The first two pages of the Remington 1999 Gun Catalog
show a Model 700 rifle and two cartridges. One of them was a 300 Weatherby Magnum for which Remington began chambering the Model 700 in 1989. Loaded ammunition also became available in that year. This spoke volumes regarding the popularity of the cartridge and amount of ammunition fired every hunting season.
The second one pictured was a round called the 300 Remington Ultra Magnum (non-belted). At first glance, it doesn’t appear any different than the 300 Weatherby. Remington thought so too because it surrounded both photos with dimensions to three decimal places. The differences were very subtle. The case diameter at the shoulder was .030 inch greater for the Remington and the base diameter was .037 inch larger. Then, there was no magnum belt. What was going on here?
Competing 300 magnum cartridges include the: (1) 300 Winchester, (2) 308 Norma, (3) 300 H&H, (4) 300 Weatherby and (5) 300 Remington Ultra Magnum.
The catalog text stated, “We’ve introduced the first new centerfire magnum case design in 87 years…” Well, not really. What Remington had done was follow the lead of wildcatters who were using the old 404 Rimless Nitro Express Jeffery case – when they could be found! Why the Jeffery case was picked is an interesting story.
A W.J. Jeffery catalog dated 1910-1911, announced “The New .404 Rifle.” Of course, the new rifle used a Mauser Model 98 action, probably a Mauser barrel and was even stocked by Mauser, who then put the Jeffery name on it. Mauser included the 404 in its line of commercial sporters calling it the 10.75x73mm. The important thing is the diameter of the 404 case base. It’s .541 to .544 inch on rounds in my collection. Since the case is a rimless design, the rim is exactly the same size, or some .075 inch greater than the 7.9x57mm case for which the M98 action was designed. Jeffery must have worked this out with Mauser engineers to be the largest diameter case base that would still leave enough steel in the ring around two-thirds of the bolt face that positioned the case during the feeding and extraction. If the ring walls were too thin, they would tend to break off under rough handling or even during case hardening of the bolt.
Meanwhile, Holland & Holland (H&H) was developing the 400/375 Belted Rimless Express, a shorter and smaller diameter case than the later famous belted round. Light Mannlicher-Schoenauer actions upon which H&H was building the rifles, soon proved unable to withstand the pressure generated by the cartridge. They were replaced by the far stronger Mauser M98.
The 404 Jeffery of 1910 (left) is the parent case of the 300 Remington Ultra Magnum (right).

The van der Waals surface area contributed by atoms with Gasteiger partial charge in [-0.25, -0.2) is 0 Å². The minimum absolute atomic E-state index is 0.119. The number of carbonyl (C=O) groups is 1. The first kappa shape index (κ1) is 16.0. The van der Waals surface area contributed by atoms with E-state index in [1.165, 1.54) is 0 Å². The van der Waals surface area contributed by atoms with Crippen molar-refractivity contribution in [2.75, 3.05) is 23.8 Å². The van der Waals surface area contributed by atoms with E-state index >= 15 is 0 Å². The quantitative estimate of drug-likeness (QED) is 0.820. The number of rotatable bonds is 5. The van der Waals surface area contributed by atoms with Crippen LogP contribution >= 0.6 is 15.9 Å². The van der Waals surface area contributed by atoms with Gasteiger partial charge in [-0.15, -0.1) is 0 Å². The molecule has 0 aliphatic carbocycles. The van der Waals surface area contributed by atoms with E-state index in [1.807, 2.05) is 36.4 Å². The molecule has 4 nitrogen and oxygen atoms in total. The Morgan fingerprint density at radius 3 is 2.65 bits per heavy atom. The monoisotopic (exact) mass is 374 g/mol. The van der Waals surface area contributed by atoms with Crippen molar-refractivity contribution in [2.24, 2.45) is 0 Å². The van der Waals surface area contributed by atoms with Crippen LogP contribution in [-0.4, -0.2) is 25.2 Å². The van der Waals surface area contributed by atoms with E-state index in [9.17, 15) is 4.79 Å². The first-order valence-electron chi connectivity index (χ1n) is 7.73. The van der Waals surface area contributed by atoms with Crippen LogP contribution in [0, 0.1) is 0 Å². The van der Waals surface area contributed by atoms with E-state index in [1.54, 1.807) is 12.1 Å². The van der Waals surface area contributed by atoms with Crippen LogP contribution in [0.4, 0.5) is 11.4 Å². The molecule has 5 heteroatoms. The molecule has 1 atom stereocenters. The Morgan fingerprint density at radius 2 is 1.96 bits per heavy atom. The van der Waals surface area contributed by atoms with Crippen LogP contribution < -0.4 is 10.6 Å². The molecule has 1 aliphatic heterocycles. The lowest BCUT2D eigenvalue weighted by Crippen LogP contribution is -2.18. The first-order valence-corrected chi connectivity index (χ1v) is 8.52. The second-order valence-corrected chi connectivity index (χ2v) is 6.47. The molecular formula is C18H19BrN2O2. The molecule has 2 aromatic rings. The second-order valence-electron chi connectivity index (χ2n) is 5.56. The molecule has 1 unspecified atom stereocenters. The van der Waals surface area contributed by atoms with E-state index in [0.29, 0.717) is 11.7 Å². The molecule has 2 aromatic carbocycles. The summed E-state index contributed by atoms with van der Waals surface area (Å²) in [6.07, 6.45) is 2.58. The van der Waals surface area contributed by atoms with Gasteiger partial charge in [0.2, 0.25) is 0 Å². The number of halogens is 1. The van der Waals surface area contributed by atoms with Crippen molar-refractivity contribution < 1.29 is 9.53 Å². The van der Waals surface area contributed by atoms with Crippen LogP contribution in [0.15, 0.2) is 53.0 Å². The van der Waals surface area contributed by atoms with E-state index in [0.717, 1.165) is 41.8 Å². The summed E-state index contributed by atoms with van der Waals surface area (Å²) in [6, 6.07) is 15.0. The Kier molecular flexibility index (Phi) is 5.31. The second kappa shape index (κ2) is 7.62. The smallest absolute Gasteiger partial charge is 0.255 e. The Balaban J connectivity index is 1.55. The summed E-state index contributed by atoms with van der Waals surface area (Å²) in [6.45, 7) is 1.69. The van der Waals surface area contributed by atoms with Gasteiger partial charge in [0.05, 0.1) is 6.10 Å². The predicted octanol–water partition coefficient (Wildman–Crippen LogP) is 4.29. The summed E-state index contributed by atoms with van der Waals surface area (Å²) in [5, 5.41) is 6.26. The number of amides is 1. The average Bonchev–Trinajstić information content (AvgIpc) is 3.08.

Then, in 1906, Sir Charles Ross introduced the 280 Ross, one of the first modern high-velocity, small-bore rounds. While the Ross rifle and cartridge were intended for military use, H&H saw the sporting application. In 1910, the company introduced the 275 H&H Belted Magnum using an enlarged version of the earlier belted case. The belt and rim dimensions were the same as today’s belted magnums. Also, the rim diameter was only a few thousandths of an inch smaller than the 404 Jeffery, thus using the same bolt face recess, so that it appears that the base dimensions of the two most popular basic cases used to form virtually all big-bore and high-velocity cartridges of today were determined more than 100 years ago by the limitations of an action that was even older than they were!
Getting back to the 300 Remington Ultra Magnum (300 RUM), it is recorded that Remington was interested in high-velocity 7mm- and .30-caliber cartridges prior to World War II. The company was certainly familiar with the 275 H&H, 300 H&H and 30 Newton, but knew the powders available then couldn’t add much to velocity, which was becoming a hot topic with American rifle folk. DuPont released IMR-4350 powder in 1940, but World War II stopped all experimenting. Then, after the war ended in 1945, Roy Weatherby began selling rifles for the 300 Weatherby, one of the first of his line of cartridges.
We all know the 300 Weatherby as the old 300 H&H, blown-out for maximum powder capacity. Since it had arguably more capacity than needed for the powders then available, a similar round would be pointless. There was also the problem of cup-and-core bullets breaking up and not penetrating at normal hunting ranges when driven at maximum velocities. If the folks at Remington were still around thinking of a new .30-caliber magnum, they probably looked around, decided it wasn’t worth it, chambered the Model 721 in 300 H&H and called it done.